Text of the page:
Philadelphia Realists from the Pennsylvania Academy of the Fine Arts at JSC

Philadelphia Realists from the Pennsylvania Academy of the Fine Arts at JSC
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Young Philadelphia Realists from the Pennsylvania Academy of the Fine Arts at JSC




March 3, 2008

Ten artists from the Pennsylvania Academy of the Fine Arts will be featured in a new exhibit at Johnson State College, March 3 to April 5, 2008.

The exhibit will be in the Dibden Center for the Arts' Julian Scott Memorial Gallery. The exhibit is free and open to the public. Gallery hours are Monday to Friday, 10 a.m. to 6 p.m., Saturday 10 a.m. to 4 p.m.

The exhibit brings an inspiring and accomplished group of emerging artists to Johnson for the first time. All were trained at the Pennsylvania Academy of Fine Art and bring expressive painterly realism, dynamic use of composition, and exemplary play of decision-making to each canvas.

The exhibit provides viewers with an opportunity to see influences from the East Coast/Philadelphia art world on an up-and-coming group of young American painters.

Painters Brian Rego, Thomas Walton, Aaron Lubrick, David Campbell, Elana Hagler, Logan Blanco, Jon Laidacker, Andrew Patterson-Tutschka, Tim Conte, and Victoria Barnes offer a variety of realist painting styles and unique thematic approaches that draw from art history as well as contemporary life.

What unites these artists, regardless of individual trompe l'loeil styles or layers of shellac-based ink, is their ability to capture formal elements while infusing them with emotion.

Each artist reinterprets "what" is "every day" and ultimately provides poetic nuances to otherwise common personal realms.

Several artists explained their work.

Muralist Jon Laidacker said: "I'm not as interested in creating a painting on a wall, but rather another dimension of space; an area that seems inhabitable… as though you could step right in to it."

"Within my work, I try to embody a felt experience that can be communicated to others," said painter Elana Hagler. "I attempt to encounter the visual world in a way that is informed by thousands of years of the creation of art objects and yet, at the same time, is somehow fresh."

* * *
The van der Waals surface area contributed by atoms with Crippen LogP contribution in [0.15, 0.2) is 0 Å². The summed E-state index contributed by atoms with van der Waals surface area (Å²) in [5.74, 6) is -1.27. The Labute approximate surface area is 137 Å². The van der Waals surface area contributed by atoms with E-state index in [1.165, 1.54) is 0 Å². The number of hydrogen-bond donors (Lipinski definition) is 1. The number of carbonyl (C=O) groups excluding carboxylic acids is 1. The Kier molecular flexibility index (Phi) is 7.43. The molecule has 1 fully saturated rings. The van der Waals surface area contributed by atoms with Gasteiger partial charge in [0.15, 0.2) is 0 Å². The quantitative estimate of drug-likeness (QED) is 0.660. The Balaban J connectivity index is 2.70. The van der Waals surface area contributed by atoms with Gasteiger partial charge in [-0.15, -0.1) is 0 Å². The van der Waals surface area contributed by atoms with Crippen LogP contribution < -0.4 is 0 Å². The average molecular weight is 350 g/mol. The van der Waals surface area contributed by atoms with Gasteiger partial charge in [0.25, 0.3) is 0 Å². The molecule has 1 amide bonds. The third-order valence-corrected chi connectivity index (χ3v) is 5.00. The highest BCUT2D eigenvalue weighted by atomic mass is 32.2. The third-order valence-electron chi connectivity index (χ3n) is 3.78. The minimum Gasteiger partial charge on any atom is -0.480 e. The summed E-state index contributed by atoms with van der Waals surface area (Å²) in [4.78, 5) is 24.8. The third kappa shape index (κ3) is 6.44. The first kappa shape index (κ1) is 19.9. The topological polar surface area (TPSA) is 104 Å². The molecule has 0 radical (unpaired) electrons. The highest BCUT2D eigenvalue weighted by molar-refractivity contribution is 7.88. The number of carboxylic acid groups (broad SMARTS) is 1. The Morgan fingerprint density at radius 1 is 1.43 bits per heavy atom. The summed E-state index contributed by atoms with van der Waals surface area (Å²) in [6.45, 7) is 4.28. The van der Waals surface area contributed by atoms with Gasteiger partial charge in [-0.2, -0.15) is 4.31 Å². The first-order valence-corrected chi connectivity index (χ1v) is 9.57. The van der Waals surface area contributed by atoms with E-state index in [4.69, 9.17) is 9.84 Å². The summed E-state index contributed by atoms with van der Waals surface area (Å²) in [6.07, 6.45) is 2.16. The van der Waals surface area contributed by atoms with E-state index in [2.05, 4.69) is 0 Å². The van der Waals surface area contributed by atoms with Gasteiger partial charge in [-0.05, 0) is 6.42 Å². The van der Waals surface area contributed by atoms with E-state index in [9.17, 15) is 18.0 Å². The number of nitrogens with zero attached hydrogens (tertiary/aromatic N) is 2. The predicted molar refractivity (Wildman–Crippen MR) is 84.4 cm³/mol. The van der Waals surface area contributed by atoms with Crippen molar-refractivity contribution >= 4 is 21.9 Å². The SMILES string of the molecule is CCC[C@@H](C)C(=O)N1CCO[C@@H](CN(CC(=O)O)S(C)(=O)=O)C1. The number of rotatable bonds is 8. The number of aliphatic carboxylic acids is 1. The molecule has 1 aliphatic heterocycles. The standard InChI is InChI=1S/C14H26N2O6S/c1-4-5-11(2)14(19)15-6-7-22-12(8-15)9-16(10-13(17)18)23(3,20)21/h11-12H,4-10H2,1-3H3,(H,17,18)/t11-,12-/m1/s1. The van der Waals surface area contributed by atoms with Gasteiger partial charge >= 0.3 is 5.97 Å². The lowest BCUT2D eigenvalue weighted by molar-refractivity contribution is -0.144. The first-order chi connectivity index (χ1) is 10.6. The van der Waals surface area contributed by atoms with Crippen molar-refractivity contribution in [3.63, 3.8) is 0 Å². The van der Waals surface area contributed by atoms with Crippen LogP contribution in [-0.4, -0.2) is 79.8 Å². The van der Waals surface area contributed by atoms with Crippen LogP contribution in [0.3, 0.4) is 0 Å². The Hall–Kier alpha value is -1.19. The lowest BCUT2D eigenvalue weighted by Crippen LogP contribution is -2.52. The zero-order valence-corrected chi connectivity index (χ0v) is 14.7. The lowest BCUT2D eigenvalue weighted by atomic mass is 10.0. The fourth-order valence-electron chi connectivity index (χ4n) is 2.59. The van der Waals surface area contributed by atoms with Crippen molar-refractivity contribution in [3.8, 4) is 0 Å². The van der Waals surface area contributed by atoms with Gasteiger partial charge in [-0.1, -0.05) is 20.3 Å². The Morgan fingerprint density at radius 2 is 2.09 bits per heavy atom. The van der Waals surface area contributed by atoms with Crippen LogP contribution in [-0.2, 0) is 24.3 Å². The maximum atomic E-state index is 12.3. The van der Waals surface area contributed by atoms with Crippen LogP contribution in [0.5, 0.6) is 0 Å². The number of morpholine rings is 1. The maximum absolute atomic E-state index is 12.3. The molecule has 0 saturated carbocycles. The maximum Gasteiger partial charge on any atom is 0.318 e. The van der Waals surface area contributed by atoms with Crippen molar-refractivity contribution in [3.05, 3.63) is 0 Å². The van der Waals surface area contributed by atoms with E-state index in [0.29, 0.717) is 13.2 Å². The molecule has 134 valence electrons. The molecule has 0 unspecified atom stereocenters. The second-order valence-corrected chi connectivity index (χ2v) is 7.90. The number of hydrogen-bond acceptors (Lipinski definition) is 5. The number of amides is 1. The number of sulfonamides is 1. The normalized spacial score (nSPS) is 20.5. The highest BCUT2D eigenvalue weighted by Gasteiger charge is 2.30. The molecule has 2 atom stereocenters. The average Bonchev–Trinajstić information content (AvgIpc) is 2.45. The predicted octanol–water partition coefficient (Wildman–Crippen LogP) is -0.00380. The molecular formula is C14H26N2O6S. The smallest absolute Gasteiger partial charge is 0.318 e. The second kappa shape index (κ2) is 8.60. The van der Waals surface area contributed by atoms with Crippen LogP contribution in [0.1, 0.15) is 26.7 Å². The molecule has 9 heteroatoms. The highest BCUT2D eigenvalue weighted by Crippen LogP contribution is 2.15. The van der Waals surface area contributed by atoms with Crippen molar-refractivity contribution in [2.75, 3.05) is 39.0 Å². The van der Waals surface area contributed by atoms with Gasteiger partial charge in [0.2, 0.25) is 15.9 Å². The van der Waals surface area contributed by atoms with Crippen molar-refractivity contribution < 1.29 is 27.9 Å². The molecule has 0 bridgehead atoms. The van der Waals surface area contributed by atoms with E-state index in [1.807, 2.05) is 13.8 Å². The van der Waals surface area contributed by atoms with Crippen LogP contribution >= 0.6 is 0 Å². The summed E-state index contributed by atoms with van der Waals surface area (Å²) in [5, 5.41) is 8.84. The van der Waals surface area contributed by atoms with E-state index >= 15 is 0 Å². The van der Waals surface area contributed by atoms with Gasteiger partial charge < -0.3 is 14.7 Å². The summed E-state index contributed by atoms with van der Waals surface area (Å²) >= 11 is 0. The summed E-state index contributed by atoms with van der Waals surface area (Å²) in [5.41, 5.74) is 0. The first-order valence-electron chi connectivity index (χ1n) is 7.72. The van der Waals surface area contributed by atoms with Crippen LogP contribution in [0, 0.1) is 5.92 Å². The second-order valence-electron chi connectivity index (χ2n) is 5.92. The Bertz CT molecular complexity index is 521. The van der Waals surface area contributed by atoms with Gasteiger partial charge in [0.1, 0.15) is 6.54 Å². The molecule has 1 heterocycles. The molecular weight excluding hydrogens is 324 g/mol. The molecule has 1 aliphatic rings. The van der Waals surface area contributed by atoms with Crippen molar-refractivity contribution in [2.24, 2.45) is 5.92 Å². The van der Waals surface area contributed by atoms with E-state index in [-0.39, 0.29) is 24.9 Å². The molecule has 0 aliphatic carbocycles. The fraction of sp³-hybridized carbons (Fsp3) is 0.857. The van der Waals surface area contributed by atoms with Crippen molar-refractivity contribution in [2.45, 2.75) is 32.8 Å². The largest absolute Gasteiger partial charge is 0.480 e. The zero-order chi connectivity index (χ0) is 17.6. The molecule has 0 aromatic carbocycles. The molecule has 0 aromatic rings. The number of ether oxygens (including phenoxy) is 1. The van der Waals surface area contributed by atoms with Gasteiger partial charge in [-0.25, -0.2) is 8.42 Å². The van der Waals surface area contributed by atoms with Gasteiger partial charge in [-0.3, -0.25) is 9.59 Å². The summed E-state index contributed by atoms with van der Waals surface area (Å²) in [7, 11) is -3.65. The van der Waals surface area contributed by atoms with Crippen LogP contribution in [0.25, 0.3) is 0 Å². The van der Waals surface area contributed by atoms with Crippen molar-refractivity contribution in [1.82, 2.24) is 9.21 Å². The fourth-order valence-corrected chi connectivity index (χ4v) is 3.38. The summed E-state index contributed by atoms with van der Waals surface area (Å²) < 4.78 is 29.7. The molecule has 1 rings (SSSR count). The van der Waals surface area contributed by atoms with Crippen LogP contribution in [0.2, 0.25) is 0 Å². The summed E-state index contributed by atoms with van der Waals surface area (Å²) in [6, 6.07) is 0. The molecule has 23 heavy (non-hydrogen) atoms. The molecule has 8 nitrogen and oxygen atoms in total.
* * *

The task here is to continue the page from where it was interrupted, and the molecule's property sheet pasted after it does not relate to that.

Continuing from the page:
Still-life painter Victoria Barnes noted: "I have a large collection of objects that I have found or received throughout the years. I start each painting by looking through my collection. Thinking about the significance of the inanimate objects breathes life into them and creates a narrative between the pieces."

Landscape painter, and recipient of the Joan Mitchell Grant for a Recent Graduate student, Andrew Patterson-Tutschka, said: "When I connect with a site I sometimes feel as though I am being held hostage. Capturing the presence of the site means evoking the way that it surrounds me."

Philadelphia Academy of the Fine Arts MFA Class Speaker and RAC Award for Artistic Excellence, Logan Blanco, added: "Light for me is an event. Its behavior nourishes my compulsion to paint. Mundane objects, people, alluring interior views of my studio, and the expansive landscape have become a point of departure into my imagination. The simplicity of my subject matter allows a multitude of possibilities."

For more information, contact Gallery Director and Coordinator of Campus Arts Leila Bandar at 802-635-1469, cell 802-730-3114, or email: leila.bandar@jsc.edu

PHOTO: "Portrait of Bill Scott" by: Thomas Walton, Size: 35" x 25;" medium: oil on canvas; photo credit: Karen Mauch Photography